This time last year, my parents and Steve’s (all four of them, vertical and happy) were living in lifelong homes. Moving wasn’t in the conversation. They had lovely homes, beautiful gardens, friends and church and stuff…lots of stuff. Not hoarder-level, but shelves overflowing with gifts from grandchildren, photos, books, art, and in my dad’s case, some quality wind-up toy sushi. But none of our parents lived near their kids and when age and health issues showed up, the conversations shifted. Within a few weeks last fall, both couples decided to move this spring. It has been one of the richest experiences we have had with our families. I know it was harder on our folks, but for Steve and I, it has been rewarding and wonderful (also, it’s now officially done, so there’s that). There’s been a synchronicity in having both move at once, and a chance to apply learning from one to another. For instance, always bring your own toilet paper to the empty new home. Two-for-one moving announcements. You can pay extra to have the moving van arrive on day three rather than day seven. And if you don’t know want to take something, but aren’t ready to toss it, Steve and Kim will find a place for it in their garage.
Steve’s folks left a house his grandfather built in Redwood City, when his mother was ten, for a retirement community in San Diego, near his sister, Sue. During our sorting and packing weekends last fall, we poured through generations worth of handcrafts and tools, photos and cookware…every single piece with a story. We found letters and gloves and carved wooden rolling pins. We made time for the history. The house sold quickly to a young couple who will have a family of their own there, which made Vince and Adeline happy. Before we locked the door behind us, we had a prayer in the living room, grateful for a home that welcomed so many and asking blessings for the new family. In February we took several days off to drive to San Diego with them, and went back down again in March. It’s different, but V+A enjoy the activities at their “resort” and Sue and Rick’s church, plus they still golf 18 holes, once a week! They say it feels like home.
My folks moved from Southern California to our town in Davis. Their home also sold to a new family, who they have had a chance to meet and get to know. They moved last week, and it’s better than I could have imagined. Two of our best friends have a rental four miles away, in a beautiful tree-lined neighborhood…a house that feels like a miniature version of the home they lived in for 45 years. It has three patios and a gardener, and for the first time in my adult life, we live in the same town. In March we stopped at their old house, and before we left, we did a prayer for this home, too. My brothers and sister-in-law came to help with the move, and in hours the house felt like their home. We’ve already had a few BBQs there, and it’s been awesome to see how happy they are. Mom says they miss their friends, but not their house (and certainly not the stairs). This is the right house for them right now, and it is home.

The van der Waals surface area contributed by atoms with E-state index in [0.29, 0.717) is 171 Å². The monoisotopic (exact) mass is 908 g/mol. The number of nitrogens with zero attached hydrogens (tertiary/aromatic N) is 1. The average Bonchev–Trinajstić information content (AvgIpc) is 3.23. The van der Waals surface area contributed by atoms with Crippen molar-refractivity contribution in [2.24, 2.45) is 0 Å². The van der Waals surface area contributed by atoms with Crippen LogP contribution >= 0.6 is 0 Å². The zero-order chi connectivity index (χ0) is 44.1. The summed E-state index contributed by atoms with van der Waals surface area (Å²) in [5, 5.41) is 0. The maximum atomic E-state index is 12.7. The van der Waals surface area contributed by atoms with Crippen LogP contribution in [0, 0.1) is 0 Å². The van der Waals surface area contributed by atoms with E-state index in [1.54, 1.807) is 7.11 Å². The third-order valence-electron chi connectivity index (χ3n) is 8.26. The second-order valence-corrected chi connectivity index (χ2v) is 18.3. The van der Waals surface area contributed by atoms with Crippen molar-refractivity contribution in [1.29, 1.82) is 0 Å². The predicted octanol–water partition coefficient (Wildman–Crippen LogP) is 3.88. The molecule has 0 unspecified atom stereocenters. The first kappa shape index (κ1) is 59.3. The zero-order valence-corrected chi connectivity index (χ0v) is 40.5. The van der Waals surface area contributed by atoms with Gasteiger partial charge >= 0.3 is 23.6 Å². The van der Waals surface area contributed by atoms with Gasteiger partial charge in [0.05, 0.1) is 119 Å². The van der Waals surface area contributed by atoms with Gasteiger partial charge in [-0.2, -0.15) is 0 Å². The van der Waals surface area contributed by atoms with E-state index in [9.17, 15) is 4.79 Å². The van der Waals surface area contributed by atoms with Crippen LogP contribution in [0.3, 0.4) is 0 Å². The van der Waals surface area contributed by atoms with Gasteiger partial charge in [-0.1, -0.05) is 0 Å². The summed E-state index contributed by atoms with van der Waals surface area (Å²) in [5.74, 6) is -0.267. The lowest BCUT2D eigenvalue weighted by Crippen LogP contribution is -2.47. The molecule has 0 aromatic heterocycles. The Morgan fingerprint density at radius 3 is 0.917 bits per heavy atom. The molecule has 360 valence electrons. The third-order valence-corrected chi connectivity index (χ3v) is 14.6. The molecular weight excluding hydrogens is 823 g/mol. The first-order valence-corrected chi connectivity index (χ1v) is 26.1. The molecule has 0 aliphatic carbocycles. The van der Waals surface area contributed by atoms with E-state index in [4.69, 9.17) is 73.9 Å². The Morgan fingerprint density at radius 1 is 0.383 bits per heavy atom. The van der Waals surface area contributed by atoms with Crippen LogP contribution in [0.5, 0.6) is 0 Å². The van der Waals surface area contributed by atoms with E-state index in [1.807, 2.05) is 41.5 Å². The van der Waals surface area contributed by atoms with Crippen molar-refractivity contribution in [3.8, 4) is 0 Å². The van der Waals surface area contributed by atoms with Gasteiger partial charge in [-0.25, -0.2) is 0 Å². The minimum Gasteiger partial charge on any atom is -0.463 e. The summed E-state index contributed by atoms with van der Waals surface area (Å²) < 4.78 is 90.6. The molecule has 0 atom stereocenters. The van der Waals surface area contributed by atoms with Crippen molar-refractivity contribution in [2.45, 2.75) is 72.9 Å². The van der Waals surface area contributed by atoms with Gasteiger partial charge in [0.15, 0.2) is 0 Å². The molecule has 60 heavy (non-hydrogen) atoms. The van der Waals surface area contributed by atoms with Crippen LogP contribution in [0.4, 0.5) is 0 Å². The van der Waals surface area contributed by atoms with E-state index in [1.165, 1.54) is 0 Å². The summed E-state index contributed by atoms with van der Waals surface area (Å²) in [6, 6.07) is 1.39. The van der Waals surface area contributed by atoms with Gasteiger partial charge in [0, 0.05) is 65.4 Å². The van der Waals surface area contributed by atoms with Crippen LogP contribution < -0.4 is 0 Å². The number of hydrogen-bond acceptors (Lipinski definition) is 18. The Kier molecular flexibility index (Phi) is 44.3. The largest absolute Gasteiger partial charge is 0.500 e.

This is what I’ve learned— Home is temporary, even if it’s been one place for 45 years. Home can change. Home is where you live a life, sometimes with someone you love. If you have a coffee cup, a few books, a quilt, a bottle of wine and a place to sleep, you might be home. If you can breathe easier, you are home. If you feel love and loved, you are home. If you are safe, you are home.
The day after my parents moved in, I wrote a poem for them, but really, it’s for both sets of parents. And probably a reminder for me, because in 20 years my daughters will be starting the conversations with us…and our home might move too.
It was full of art, lovingly collected,
and walkways, lovingly tended.
Kids and teens, grandkids and others,
celebrated and served.
Waking to the sky each morning,
space for everyone to take their time.
A garden, a fireplace, a table big enough for all.
A beloved chair by the window, coveted with a
name of it’s own.
Neighbors with a plate of concern,
just checking, lovingly.
A home bustling with projects, meals and holidays,
(and cousins sleeping under the tree).
Conversation, laughter, a few tears.
Books read, cards made, hands held.
Everything that belonged here,
packed into 100 boxes
and moved 500 miles north.
Family history in binders,
sea shells, toy soldiers,
plates, platters, prints and plants,
and Buddha, of course.
It once seemed impossible, didn’t it?
Home, left for a new family
to claim for their own.
Home isn’t permanent, even after 45 years.
It’s just a place where we can sit and share a life,
a glass of wine, and be together,